Personalised number plate sales raise HK$245m
Selling personalised number plates to highest bidder has made a fortune for the government, with an auction yesterday continuing the trend
Auctions of personalised car number plates have earned the government nearly a quarter of a billion dollars since they began in 2006.
More than 16,000 plates were sold between September 2006 - when the Transport Department introduced personalised plates - and December of last year, raising HK$245,136,000.
The most expensive plates were "1 L0VE U" and "CH", which sold for HK$1.4 million each, in 2006 and 2008.
Surprisingly, for a city with plenty of luxury-car owners, the plates "P0RSCHE" and "FERRAR1" went for a relatively affordable HK$700,000 in 2006.
At the latest plate auction at the Convention and Exhibition Centre in Wan Chai yesterday, businessman Pal Lai paid HK$50,000 for a plate reading "W1SH U", one of 233 plates that sold for a total of HK$2.5 million. He said that over the past several years he had spent more than HK$1 million on plates - snapping up "L0VE U", "K1SS U", "0NLY U" and "M1SS U" - to use on his various cars.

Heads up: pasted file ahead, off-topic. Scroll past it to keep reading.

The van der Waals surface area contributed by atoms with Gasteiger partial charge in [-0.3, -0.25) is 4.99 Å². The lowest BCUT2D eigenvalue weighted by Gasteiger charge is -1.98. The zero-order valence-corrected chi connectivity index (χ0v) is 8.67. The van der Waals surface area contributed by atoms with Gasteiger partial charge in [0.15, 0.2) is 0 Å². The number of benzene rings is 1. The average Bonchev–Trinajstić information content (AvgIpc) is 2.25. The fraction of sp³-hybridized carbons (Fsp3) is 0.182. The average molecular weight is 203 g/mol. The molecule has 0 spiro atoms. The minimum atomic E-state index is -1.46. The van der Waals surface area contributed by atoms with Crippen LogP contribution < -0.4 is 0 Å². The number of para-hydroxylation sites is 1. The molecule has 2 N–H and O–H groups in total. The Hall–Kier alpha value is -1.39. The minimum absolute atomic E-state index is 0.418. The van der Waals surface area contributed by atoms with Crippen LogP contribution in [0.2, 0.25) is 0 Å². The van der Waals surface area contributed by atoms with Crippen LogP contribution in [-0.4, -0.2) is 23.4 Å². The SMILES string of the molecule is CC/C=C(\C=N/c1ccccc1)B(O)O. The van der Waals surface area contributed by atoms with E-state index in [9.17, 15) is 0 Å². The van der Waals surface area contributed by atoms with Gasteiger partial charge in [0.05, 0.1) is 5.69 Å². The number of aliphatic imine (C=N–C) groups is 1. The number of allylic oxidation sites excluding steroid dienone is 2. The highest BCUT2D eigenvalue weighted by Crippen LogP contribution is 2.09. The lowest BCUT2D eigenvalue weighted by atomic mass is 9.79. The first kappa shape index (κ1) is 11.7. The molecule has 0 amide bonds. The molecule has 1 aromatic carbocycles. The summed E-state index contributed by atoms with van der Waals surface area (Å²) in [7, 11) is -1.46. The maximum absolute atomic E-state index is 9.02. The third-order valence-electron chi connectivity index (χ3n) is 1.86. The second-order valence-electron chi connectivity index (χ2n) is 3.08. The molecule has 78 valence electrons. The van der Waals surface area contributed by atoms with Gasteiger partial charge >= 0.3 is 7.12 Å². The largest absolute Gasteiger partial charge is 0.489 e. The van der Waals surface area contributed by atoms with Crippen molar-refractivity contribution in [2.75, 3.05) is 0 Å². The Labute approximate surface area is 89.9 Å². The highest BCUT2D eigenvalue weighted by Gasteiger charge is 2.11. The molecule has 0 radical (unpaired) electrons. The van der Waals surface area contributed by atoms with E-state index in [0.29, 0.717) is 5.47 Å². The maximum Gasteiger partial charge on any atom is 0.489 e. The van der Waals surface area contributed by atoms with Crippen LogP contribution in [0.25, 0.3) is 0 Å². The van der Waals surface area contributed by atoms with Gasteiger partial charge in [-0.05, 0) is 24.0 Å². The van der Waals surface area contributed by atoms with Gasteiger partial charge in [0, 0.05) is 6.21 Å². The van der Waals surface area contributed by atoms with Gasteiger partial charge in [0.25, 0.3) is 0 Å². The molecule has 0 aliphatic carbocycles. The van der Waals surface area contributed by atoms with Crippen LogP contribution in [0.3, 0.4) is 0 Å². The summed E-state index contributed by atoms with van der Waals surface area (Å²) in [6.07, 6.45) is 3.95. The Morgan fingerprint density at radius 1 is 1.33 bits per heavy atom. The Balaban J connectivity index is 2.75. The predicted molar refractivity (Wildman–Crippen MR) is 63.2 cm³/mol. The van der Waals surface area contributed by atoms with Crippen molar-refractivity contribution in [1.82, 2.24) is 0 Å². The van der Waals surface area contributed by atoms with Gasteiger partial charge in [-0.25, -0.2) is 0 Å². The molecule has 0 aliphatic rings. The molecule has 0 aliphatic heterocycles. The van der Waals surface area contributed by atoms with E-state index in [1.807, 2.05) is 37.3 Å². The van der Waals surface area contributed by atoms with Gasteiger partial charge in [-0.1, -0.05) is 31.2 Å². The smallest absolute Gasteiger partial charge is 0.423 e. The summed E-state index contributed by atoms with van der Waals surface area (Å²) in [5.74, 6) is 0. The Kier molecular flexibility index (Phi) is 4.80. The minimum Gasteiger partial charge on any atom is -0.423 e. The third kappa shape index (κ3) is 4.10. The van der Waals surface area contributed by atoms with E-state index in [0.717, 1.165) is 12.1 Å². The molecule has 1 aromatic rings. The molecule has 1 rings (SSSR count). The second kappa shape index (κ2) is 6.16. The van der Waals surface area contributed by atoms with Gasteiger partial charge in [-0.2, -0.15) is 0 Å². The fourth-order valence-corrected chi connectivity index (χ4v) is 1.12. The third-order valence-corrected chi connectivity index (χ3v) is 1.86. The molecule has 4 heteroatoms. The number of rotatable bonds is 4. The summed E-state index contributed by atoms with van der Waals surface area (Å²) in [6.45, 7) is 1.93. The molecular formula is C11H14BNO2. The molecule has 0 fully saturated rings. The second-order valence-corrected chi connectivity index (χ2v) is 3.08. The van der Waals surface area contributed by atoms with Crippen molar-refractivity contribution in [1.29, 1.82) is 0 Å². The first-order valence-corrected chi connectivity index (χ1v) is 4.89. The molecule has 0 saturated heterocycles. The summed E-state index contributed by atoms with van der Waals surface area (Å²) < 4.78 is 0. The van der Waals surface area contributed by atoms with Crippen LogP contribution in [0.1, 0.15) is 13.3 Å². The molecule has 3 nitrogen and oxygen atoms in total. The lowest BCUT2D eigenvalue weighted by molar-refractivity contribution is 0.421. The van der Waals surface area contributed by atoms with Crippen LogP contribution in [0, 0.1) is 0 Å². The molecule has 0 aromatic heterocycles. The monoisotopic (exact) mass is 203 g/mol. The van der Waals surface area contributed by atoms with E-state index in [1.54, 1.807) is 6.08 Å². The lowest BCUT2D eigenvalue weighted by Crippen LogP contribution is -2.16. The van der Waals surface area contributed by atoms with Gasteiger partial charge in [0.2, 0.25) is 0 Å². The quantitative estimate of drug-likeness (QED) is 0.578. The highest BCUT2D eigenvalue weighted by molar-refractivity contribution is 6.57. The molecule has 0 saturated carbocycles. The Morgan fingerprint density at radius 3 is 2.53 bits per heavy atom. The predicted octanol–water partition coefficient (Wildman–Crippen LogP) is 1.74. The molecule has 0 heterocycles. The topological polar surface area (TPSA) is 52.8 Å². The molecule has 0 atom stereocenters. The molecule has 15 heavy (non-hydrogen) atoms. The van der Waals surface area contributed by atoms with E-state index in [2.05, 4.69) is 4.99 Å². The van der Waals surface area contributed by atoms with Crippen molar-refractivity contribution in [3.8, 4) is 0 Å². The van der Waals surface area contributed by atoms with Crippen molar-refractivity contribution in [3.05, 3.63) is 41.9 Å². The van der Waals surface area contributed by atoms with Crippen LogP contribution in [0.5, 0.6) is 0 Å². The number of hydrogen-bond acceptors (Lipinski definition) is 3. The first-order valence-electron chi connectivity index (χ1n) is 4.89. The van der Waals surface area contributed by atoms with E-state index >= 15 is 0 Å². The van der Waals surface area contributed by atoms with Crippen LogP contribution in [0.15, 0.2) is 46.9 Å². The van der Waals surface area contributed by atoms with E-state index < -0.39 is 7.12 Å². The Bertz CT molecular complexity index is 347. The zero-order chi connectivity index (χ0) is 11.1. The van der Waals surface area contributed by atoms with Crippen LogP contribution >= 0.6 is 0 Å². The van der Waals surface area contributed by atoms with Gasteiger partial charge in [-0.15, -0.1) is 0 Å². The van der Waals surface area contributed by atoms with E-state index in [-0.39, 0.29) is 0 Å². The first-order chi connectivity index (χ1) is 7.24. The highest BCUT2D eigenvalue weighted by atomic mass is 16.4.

"There's no particular reason why I started collecting personalised number plates but once I started, I couldn't stop," Lai said. His most expensive plate is "M1SS U", which cost him HK$380,000.
Meanwhile, a construction worker spent HK$5,000 - the reserve price - on a plate that reads "L0CUST". He denied that it had anything to do with the derogatory term some Hongkongers use to refer to mainland visitors. Rather, he said the word was associated with a childhood memory.
"It's just the nickname my friends called me when I was young. It has nothing to do with anti-mainland sentiment," he said. He said his friends called him Locust because he devoured all the food in their homes when he went over to visit.
Internet users coined the term "locusts" to describe mainlanders who flock to the city and "consume" its resources - property, luxury goods, and bed spaces in hospital maternity wards - in the process driving up rents and forcing smaller shops out of business.
Another plate up for auction yesterday was "2S1MPLE" - reminiscent of the phrase "too simple and sometimes naive" - a criticism former president Jiang Zemin once levelled at Hong Kong's media.
No one put in any bids for the plate, so it will be allocated to the applicant.
A personalised number plate may consist of up to eight letters and numbers. The characters 'I', 'O' and 'Q' are not allowed to avoid confusion. Applicants may propose plate names, which are then put up for bidding.